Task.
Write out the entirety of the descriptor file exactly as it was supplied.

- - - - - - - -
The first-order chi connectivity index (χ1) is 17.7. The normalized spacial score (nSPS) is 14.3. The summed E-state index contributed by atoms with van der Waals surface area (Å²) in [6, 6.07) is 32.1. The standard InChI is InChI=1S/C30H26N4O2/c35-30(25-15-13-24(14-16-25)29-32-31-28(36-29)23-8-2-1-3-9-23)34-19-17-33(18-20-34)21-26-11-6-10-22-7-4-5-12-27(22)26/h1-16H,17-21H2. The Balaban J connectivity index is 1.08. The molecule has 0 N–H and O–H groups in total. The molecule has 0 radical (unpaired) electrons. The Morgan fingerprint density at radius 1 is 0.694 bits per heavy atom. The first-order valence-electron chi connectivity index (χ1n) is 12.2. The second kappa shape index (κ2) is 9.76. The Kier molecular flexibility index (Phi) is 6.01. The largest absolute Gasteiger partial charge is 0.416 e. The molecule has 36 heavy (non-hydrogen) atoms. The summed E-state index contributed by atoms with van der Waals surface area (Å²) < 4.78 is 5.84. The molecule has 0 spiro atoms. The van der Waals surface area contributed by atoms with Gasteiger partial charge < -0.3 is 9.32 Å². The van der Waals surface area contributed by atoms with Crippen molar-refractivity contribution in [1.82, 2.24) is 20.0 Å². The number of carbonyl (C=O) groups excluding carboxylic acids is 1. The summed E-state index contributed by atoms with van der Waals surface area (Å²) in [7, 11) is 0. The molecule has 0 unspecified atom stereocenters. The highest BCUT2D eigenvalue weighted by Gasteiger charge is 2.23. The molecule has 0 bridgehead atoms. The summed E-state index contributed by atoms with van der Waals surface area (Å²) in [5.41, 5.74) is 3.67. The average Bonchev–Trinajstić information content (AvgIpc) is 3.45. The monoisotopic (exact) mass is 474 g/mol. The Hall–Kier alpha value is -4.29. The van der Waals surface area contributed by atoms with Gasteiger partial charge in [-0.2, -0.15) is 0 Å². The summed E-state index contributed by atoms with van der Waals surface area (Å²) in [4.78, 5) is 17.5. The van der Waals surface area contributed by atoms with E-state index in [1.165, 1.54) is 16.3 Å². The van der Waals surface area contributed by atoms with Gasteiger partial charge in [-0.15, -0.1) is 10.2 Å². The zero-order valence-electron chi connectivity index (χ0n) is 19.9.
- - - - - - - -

The first-order chi connectivity index (χ1) is 17.7. The normalized spacial score (nSPS) is 14.3. The summed E-state index contributed by atoms with van der Waals surface area (Å²) in [6, 6.07) is 32.1. The standard InChI is InChI=1S/C30H26N4O2/c35-30(25-15-13-24(14-16-25)29-32-31-28(36-29)23-8-2-1-3-9-23)34-19-17-33(18-20-34)21-26-11-6-10-22-7-4-5-12-27(22)26/h1-16H,17-21H2. The Balaban J connectivity index is 1.08. The molecule has 0 N–H and O–H groups in total. The molecule has 0 radical (unpaired) electrons. The Morgan fingerprint density at radius 1 is 0.694 bits per heavy atom. The first-order valence-electron chi connectivity index (χ1n) is 12.2. The second kappa shape index (κ2) is 9.76. The Kier molecular flexibility index (Phi) is 6.01. The largest absolute Gasteiger partial charge is 0.416 e. The molecule has 36 heavy (non-hydrogen) atoms. The summed E-state index contributed by atoms with van der Waals surface area (Å²) < 4.78 is 5.84. The molecule has 0 spiro atoms. The van der Waals surface area contributed by atoms with Gasteiger partial charge < -0.3 is 9.32 Å². The van der Waals surface area contributed by atoms with Crippen molar-refractivity contribution in [1.82, 2.24) is 20.0 Å². The number of carbonyl (C=O) groups excluding carboxylic acids is 1. The summed E-state index contributed by atoms with van der Waals surface area (Å²) in [7, 11) is 0. The molecule has 0 unspecified atom stereocenters. The highest BCUT2D eigenvalue weighted by Gasteiger charge is 2.23. The molecule has 0 bridgehead atoms. The summed E-state index contributed by atoms with van der Waals surface area (Å²) in [5.41, 5.74) is 3.67. The average Bonchev–Trinajstić information content (AvgIpc) is 3.45. The monoisotopic (exact) mass is 474 g/mol. The Hall–Kier alpha value is -4.29. The van der Waals surface area contributed by atoms with Gasteiger partial charge in [-0.2, -0.15) is 0 Å². The summed E-state index contributed by atoms with van der Waals surface area (Å²) in [4.78, 5) is 17.5. The van der Waals surface area contributed by atoms with E-state index in [1.165, 1.54) is 16.3 Å². The van der Waals surface area contributed by atoms with Gasteiger partial charge in [-0.15, -0.1) is 10.2 Å². The zero-order valence-electron chi connectivity index (χ0n) is 19.9.